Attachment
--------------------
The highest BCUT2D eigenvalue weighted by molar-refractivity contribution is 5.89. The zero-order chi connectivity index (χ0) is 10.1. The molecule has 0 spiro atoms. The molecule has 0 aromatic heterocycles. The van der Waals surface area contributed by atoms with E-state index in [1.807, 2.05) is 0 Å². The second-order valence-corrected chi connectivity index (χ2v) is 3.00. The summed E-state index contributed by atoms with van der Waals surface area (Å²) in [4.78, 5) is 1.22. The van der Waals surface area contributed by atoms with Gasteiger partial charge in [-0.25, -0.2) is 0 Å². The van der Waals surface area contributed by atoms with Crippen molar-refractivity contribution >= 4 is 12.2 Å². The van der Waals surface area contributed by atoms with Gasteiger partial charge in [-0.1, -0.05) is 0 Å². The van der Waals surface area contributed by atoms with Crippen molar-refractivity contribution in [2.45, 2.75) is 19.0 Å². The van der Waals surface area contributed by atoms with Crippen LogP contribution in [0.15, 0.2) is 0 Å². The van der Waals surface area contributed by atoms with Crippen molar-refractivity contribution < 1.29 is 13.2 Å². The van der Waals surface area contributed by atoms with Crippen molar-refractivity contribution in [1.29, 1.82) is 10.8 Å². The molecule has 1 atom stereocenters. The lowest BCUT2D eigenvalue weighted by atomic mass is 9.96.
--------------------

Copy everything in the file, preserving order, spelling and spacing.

The highest BCUT2D eigenvalue weighted by molar-refractivity contribution is 5.89. The zero-order chi connectivity index (χ0) is 10.1. The molecule has 0 spiro atoms. The molecule has 0 aromatic heterocycles. The van der Waals surface area contributed by atoms with E-state index in [1.807, 2.05) is 0 Å². The second-order valence-corrected chi connectivity index (χ2v) is 3.00. The summed E-state index contributed by atoms with van der Waals surface area (Å²) in [4.78, 5) is 1.22. The van der Waals surface area contributed by atoms with Gasteiger partial charge in [-0.25, -0.2) is 0 Å². The van der Waals surface area contributed by atoms with Crippen molar-refractivity contribution >= 4 is 12.2 Å². The van der Waals surface area contributed by atoms with Gasteiger partial charge in [-0.1, -0.05) is 0 Å². The van der Waals surface area contributed by atoms with Crippen molar-refractivity contribution in [2.45, 2.75) is 19.0 Å². The van der Waals surface area contributed by atoms with Crippen LogP contribution in [0.15, 0.2) is 0 Å². The van der Waals surface area contributed by atoms with Crippen molar-refractivity contribution < 1.29 is 13.2 Å². The van der Waals surface area contributed by atoms with Crippen molar-refractivity contribution in [1.29, 1.82) is 10.8 Å². The molecule has 1 atom stereocenters. The lowest BCUT2D eigenvalue weighted by atomic mass is 9.96.